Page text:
Bettag Warns Against Soft-News Summer


ABC News producer Tom Bettag (Nightline, This Week) told an audience at Quinnipiac University in New York that network news departments should stay on top of the difficult, dangerous and expensive story of the Iraq war, resisting the advice of researchers suggesting that Iraq stories are getting to be a ratings drag.

The 37-year news veteran also said he is tired of complaints about "economic pressures on the newsroom" and "hand-wringing about the deplorable state of television news today." It has "always been deplorable," he said, by which he suggested economic pressures were neither new, nor necessarily antithetical to good journalism, so long as the viewer's interests are put before that of  network accountants in the ongoing "creative tension" between editorial and business.

Bettag, who received the University's prestigious Fred Friendly First Amendment Award Tuesday, said that in the "good old days," network news departments weren't expected to make money." Then came three businessmen at GE, Loews and Cap Cities, he said, who started expecting them to make money. "To the Hard News Harry's like me," said Bettag, "that was Wall Street greed.... We dug in and acted acted as if we had some First Amendment right to lose money."  They didn't.

Bettag said those businessmen had ultimately taught news people how to turn a profit with news magazines that had "no hard news pretensions." But "Hard News Harry" did not did rail against the trend. He said that although many stories had "no particular significance. People simply find them fascinating. Presented responsibly, they are legitimate stories. And they are definitely good business."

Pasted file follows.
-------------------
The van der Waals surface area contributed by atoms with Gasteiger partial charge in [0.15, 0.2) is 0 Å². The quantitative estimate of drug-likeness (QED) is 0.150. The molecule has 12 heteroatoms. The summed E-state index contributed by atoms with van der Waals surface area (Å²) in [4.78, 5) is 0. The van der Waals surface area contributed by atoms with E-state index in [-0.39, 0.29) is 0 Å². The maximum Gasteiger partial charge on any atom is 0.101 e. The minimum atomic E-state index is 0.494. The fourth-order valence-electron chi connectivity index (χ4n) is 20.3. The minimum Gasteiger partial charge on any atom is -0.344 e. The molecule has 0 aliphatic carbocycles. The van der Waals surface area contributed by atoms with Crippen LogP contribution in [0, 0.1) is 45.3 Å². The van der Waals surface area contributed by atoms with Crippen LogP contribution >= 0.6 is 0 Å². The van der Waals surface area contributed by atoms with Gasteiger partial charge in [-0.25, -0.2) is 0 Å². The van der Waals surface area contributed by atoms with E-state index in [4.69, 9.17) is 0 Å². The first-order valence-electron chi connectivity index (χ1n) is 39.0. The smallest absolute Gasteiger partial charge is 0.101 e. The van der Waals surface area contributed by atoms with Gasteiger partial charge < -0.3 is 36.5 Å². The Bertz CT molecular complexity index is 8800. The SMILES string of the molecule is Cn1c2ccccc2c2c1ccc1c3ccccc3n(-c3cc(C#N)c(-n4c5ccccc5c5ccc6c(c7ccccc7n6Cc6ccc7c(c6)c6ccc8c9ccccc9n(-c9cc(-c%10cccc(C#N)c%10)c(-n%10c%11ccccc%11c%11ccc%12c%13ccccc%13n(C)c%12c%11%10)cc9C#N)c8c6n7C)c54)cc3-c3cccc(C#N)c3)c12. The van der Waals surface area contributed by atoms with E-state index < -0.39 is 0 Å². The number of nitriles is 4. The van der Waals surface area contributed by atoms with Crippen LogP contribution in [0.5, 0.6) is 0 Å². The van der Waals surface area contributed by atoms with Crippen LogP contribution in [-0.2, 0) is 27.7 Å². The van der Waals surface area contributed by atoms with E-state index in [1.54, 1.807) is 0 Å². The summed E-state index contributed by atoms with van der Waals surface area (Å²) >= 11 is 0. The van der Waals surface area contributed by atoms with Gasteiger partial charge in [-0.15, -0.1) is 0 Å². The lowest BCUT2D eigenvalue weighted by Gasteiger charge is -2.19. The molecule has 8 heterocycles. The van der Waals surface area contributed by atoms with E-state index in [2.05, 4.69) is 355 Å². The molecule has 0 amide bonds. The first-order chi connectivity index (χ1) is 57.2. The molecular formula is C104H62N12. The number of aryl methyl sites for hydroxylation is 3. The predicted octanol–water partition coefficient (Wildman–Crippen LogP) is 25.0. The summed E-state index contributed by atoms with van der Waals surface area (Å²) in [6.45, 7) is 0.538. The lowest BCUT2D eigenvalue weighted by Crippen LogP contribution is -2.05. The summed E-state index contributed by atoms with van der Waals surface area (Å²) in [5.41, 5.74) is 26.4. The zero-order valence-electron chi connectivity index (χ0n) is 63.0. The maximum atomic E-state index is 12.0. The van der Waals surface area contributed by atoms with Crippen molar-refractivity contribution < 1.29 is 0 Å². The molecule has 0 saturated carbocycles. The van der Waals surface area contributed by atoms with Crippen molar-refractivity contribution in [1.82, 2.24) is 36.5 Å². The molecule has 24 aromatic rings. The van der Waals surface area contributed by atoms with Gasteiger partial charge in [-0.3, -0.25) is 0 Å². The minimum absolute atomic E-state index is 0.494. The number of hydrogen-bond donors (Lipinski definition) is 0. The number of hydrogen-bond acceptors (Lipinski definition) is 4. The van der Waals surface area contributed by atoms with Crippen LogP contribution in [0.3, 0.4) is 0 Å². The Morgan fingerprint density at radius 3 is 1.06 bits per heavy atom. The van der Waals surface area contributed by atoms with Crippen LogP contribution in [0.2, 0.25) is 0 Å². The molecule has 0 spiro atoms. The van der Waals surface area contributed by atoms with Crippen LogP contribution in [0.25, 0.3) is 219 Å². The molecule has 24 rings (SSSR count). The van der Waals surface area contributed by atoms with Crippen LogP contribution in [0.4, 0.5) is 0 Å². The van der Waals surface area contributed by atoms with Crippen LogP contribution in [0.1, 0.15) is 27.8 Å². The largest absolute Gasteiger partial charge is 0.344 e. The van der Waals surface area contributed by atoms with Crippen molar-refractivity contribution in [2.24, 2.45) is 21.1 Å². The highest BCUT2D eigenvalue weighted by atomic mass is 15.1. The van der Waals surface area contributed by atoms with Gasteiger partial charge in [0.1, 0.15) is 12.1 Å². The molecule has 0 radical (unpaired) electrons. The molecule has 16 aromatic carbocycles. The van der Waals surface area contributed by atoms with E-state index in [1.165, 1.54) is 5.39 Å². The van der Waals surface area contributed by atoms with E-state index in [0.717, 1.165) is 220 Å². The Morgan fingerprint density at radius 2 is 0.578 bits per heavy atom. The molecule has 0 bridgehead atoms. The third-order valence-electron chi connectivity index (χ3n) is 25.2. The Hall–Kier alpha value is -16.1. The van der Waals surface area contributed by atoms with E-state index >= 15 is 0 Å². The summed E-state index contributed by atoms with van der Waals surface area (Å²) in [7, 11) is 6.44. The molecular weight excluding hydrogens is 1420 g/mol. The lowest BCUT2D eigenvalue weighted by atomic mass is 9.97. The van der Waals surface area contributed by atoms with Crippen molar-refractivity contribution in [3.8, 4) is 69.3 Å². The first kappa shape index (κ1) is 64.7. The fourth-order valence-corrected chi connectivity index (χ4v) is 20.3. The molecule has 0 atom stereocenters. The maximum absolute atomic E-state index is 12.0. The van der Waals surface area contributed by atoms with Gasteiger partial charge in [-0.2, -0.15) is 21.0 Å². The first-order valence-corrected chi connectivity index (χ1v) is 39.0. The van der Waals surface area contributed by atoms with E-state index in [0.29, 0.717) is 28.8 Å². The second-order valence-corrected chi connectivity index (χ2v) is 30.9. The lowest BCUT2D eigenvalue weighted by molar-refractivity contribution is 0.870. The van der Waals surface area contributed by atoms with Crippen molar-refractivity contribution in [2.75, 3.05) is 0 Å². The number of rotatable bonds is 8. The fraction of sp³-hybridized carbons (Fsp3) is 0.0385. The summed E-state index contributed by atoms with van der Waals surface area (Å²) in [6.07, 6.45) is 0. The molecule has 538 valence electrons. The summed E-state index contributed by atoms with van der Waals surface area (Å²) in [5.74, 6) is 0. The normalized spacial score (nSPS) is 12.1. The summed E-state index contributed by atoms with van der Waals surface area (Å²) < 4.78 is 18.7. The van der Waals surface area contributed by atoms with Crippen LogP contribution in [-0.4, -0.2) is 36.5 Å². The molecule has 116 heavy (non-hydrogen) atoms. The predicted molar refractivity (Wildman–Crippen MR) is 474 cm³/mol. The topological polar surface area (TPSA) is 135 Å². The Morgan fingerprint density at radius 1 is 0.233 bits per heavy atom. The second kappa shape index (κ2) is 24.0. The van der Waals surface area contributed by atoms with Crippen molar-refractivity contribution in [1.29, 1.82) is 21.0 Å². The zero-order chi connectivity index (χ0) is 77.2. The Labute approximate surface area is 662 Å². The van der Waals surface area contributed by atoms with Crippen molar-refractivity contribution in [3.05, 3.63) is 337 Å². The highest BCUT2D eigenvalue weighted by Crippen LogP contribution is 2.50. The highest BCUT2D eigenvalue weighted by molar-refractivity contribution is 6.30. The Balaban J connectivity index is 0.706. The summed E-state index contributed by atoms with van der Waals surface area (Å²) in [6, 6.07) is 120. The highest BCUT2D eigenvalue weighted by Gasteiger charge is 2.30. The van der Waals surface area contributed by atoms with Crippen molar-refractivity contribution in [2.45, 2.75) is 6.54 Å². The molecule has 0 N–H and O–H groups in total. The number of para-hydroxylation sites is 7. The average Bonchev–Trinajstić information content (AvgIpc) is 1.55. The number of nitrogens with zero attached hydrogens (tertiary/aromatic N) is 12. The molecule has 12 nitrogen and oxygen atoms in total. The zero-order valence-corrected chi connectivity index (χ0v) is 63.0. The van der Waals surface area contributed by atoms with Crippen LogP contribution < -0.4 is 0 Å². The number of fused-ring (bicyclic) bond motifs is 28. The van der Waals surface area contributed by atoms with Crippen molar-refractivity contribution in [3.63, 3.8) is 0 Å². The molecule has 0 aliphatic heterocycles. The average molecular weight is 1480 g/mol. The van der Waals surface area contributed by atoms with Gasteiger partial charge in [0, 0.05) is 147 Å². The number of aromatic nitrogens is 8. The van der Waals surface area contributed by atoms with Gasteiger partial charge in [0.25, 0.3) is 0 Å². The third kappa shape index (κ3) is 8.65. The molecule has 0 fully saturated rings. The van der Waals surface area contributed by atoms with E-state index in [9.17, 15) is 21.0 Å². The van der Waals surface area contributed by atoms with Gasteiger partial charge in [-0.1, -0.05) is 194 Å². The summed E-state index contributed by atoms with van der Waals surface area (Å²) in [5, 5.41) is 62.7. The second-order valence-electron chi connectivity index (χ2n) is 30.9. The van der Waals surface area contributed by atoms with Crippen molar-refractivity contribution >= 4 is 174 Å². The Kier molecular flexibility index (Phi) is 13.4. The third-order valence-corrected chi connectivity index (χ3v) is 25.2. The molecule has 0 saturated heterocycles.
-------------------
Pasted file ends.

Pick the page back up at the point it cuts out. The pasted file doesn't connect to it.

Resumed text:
Bettag did say the line had been "terribly blurred" between hard and soft news and that it might have been better if the news divisions had been divided into two distinct sections.

Bettag said soft news had had a field day during the Gary Condit overcoverage of the summer of 2001. That full-court-press, he said, diverted news gatherers from the growing unrest that culminated in 9/11, the wall-to-wall coverage of which, he argued, was a defining moment that helped regain the nation's respect for TV news.

He warned that the summer of 2004 could offer a similar scenario. "There will be enormous pressure to turn it into "The Summer of Trials": Michael Jackson, Kobe Bryant, Scott Peterson, and Perhaps Robert Blake. The Iraq story will be complicated, dangerous and expensive.... Ratings researchers are already saying the audience is getting turned off by Iraq."

He warned against a repeat of the summer of 2001. " 'The Summer of Gary Condit' blinded us to 'The Summer of Threat." A national tragedy reminded us of how indispensable, and how good, we can be. We are lucky to have been given a second chance. This summer people will know us by our actions."